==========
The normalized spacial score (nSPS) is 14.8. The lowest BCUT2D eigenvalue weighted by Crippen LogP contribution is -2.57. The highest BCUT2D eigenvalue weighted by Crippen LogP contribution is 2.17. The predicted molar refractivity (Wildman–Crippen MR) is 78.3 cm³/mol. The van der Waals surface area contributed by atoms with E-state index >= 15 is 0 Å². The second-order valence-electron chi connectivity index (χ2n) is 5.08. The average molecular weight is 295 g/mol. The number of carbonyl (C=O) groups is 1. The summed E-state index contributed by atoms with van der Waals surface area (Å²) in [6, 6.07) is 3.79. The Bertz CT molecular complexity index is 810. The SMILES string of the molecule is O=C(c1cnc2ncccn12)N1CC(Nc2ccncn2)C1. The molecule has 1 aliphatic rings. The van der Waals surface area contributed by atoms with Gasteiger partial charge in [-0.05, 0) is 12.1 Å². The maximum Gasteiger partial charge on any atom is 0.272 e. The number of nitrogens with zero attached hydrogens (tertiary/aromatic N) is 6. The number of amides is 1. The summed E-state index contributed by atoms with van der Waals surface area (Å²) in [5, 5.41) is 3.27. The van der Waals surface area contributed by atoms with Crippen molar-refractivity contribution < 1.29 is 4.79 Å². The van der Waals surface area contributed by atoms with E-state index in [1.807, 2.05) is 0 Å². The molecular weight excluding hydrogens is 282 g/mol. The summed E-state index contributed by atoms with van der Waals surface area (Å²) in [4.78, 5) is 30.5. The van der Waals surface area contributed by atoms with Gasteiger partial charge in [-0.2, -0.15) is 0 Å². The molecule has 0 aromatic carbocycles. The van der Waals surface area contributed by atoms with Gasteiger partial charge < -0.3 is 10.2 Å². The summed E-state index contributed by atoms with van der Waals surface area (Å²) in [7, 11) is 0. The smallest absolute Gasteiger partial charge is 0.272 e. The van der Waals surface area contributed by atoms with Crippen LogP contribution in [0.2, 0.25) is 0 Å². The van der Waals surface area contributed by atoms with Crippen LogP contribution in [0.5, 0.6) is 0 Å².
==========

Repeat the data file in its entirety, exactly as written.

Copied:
The normalized spacial score (nSPS) is 14.8. The lowest BCUT2D eigenvalue weighted by Crippen LogP contribution is -2.57. The highest BCUT2D eigenvalue weighted by Crippen LogP contribution is 2.17. The predicted molar refractivity (Wildman–Crippen MR) is 78.3 cm³/mol. The van der Waals surface area contributed by atoms with E-state index >= 15 is 0 Å². The second-order valence-electron chi connectivity index (χ2n) is 5.08. The average molecular weight is 295 g/mol. The number of carbonyl (C=O) groups is 1. The summed E-state index contributed by atoms with van der Waals surface area (Å²) in [6, 6.07) is 3.79. The Bertz CT molecular complexity index is 810. The SMILES string of the molecule is O=C(c1cnc2ncccn12)N1CC(Nc2ccncn2)C1. The molecule has 1 aliphatic rings. The van der Waals surface area contributed by atoms with Gasteiger partial charge in [-0.05, 0) is 12.1 Å². The maximum Gasteiger partial charge on any atom is 0.272 e. The number of nitrogens with zero attached hydrogens (tertiary/aromatic N) is 6. The number of amides is 1. The summed E-state index contributed by atoms with van der Waals surface area (Å²) in [5, 5.41) is 3.27. The van der Waals surface area contributed by atoms with Crippen molar-refractivity contribution < 1.29 is 4.79 Å². The van der Waals surface area contributed by atoms with E-state index in [1.807, 2.05) is 0 Å². The molecular weight excluding hydrogens is 282 g/mol. The summed E-state index contributed by atoms with van der Waals surface area (Å²) in [4.78, 5) is 30.5. The van der Waals surface area contributed by atoms with Gasteiger partial charge in [-0.2, -0.15) is 0 Å². The molecule has 0 aromatic carbocycles. The van der Waals surface area contributed by atoms with Gasteiger partial charge < -0.3 is 10.2 Å². The summed E-state index contributed by atoms with van der Waals surface area (Å²) in [7, 11) is 0. The smallest absolute Gasteiger partial charge is 0.272 e. The van der Waals surface area contributed by atoms with Crippen LogP contribution in [0.2, 0.25) is 0 Å². The van der Waals surface area contributed by atoms with Crippen LogP contribution in [0.5, 0.6) is 0 Å².